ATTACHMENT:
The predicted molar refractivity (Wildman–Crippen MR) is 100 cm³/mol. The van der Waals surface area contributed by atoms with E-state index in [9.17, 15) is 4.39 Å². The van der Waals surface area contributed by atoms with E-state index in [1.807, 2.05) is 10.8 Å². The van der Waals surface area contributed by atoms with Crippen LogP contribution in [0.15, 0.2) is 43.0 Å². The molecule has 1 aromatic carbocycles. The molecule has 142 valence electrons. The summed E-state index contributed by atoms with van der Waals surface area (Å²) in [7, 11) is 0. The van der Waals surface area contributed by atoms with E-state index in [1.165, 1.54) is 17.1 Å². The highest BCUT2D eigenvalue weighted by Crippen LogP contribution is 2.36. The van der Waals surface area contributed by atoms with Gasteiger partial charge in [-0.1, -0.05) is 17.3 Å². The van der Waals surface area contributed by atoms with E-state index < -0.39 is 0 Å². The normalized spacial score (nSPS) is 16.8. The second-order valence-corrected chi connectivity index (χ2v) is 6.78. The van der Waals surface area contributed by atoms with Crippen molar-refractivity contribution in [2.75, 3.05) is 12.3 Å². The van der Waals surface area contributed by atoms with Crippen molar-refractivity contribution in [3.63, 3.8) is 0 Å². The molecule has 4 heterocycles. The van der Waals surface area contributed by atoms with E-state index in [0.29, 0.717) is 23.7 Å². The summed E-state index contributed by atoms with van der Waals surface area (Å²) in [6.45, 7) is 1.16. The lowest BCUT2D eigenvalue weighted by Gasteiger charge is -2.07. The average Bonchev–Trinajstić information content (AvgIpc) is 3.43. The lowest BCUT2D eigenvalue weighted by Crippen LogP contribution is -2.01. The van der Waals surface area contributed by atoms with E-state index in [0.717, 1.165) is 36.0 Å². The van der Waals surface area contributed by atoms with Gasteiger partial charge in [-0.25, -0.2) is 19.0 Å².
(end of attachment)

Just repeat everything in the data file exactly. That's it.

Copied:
The predicted molar refractivity (Wildman–Crippen MR) is 100 cm³/mol. The van der Waals surface area contributed by atoms with E-state index in [9.17, 15) is 4.39 Å². The van der Waals surface area contributed by atoms with E-state index in [1.807, 2.05) is 10.8 Å². The van der Waals surface area contributed by atoms with Crippen LogP contribution in [0.15, 0.2) is 43.0 Å². The molecule has 1 aromatic carbocycles. The molecule has 142 valence electrons. The summed E-state index contributed by atoms with van der Waals surface area (Å²) in [7, 11) is 0. The van der Waals surface area contributed by atoms with E-state index in [1.165, 1.54) is 17.1 Å². The highest BCUT2D eigenvalue weighted by Crippen LogP contribution is 2.36. The van der Waals surface area contributed by atoms with Gasteiger partial charge in [-0.1, -0.05) is 17.3 Å². The van der Waals surface area contributed by atoms with E-state index < -0.39 is 0 Å². The normalized spacial score (nSPS) is 16.8. The second-order valence-corrected chi connectivity index (χ2v) is 6.78. The van der Waals surface area contributed by atoms with Crippen molar-refractivity contribution in [2.75, 3.05) is 12.3 Å². The van der Waals surface area contributed by atoms with Crippen molar-refractivity contribution in [3.63, 3.8) is 0 Å². The molecule has 4 heterocycles. The van der Waals surface area contributed by atoms with E-state index in [0.29, 0.717) is 23.7 Å². The summed E-state index contributed by atoms with van der Waals surface area (Å²) in [6.45, 7) is 1.16. The lowest BCUT2D eigenvalue weighted by Gasteiger charge is -2.07. The average Bonchev–Trinajstić information content (AvgIpc) is 3.43. The lowest BCUT2D eigenvalue weighted by Crippen LogP contribution is -2.01. The van der Waals surface area contributed by atoms with E-state index in [0.717, 1.165) is 36.0 Å². The van der Waals surface area contributed by atoms with Gasteiger partial charge in [-0.25, -0.2) is 19.0 Å².